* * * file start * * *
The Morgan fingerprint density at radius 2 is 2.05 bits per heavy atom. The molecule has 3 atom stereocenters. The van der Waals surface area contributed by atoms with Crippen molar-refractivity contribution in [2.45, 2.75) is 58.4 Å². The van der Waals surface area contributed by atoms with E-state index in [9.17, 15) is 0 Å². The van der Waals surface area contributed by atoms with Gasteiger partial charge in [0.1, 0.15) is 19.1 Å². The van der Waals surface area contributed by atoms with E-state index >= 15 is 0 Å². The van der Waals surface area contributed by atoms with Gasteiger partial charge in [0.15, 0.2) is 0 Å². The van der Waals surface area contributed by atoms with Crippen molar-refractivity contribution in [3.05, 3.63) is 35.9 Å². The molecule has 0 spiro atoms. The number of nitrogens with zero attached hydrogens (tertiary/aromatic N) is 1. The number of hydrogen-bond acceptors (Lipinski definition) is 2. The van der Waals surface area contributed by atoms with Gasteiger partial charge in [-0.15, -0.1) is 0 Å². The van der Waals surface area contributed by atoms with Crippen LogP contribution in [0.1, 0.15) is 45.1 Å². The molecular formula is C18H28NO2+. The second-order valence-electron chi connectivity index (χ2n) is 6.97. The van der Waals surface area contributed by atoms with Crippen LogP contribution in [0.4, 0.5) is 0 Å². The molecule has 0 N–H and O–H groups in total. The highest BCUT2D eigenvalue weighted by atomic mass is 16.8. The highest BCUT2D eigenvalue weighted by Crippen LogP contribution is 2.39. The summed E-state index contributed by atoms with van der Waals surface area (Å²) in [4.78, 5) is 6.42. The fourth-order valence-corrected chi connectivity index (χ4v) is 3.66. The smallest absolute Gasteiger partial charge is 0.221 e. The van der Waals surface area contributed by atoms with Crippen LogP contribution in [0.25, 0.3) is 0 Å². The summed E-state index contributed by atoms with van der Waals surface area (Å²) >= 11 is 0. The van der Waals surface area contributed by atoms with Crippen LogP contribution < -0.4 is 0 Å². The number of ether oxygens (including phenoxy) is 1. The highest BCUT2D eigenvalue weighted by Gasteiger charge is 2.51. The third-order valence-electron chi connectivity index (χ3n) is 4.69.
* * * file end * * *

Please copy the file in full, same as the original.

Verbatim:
The Morgan fingerprint density at radius 2 is 2.05 bits per heavy atom. The molecule has 3 atom stereocenters. The van der Waals surface area contributed by atoms with Crippen molar-refractivity contribution in [2.45, 2.75) is 58.4 Å². The van der Waals surface area contributed by atoms with E-state index in [9.17, 15) is 0 Å². The van der Waals surface area contributed by atoms with Gasteiger partial charge in [0.1, 0.15) is 19.1 Å². The van der Waals surface area contributed by atoms with E-state index >= 15 is 0 Å². The van der Waals surface area contributed by atoms with Gasteiger partial charge in [0.15, 0.2) is 0 Å². The van der Waals surface area contributed by atoms with Crippen molar-refractivity contribution in [3.05, 3.63) is 35.9 Å². The molecule has 0 spiro atoms. The number of nitrogens with zero attached hydrogens (tertiary/aromatic N) is 1. The number of hydrogen-bond acceptors (Lipinski definition) is 2. The van der Waals surface area contributed by atoms with Gasteiger partial charge in [-0.15, -0.1) is 0 Å². The van der Waals surface area contributed by atoms with Crippen LogP contribution in [0.1, 0.15) is 45.1 Å². The molecular formula is C18H28NO2+. The second-order valence-electron chi connectivity index (χ2n) is 6.97. The van der Waals surface area contributed by atoms with Crippen LogP contribution in [0.4, 0.5) is 0 Å². The molecule has 0 N–H and O–H groups in total. The highest BCUT2D eigenvalue weighted by atomic mass is 16.8. The highest BCUT2D eigenvalue weighted by Crippen LogP contribution is 2.39. The summed E-state index contributed by atoms with van der Waals surface area (Å²) in [4.78, 5) is 6.42. The fourth-order valence-corrected chi connectivity index (χ4v) is 3.66. The smallest absolute Gasteiger partial charge is 0.221 e. The van der Waals surface area contributed by atoms with Crippen LogP contribution in [0.25, 0.3) is 0 Å². The summed E-state index contributed by atoms with van der Waals surface area (Å²) >= 11 is 0. The van der Waals surface area contributed by atoms with Crippen LogP contribution < -0.4 is 0 Å². The number of ether oxygens (including phenoxy) is 1. The highest BCUT2D eigenvalue weighted by Gasteiger charge is 2.51. The third-order valence-electron chi connectivity index (χ3n) is 4.69.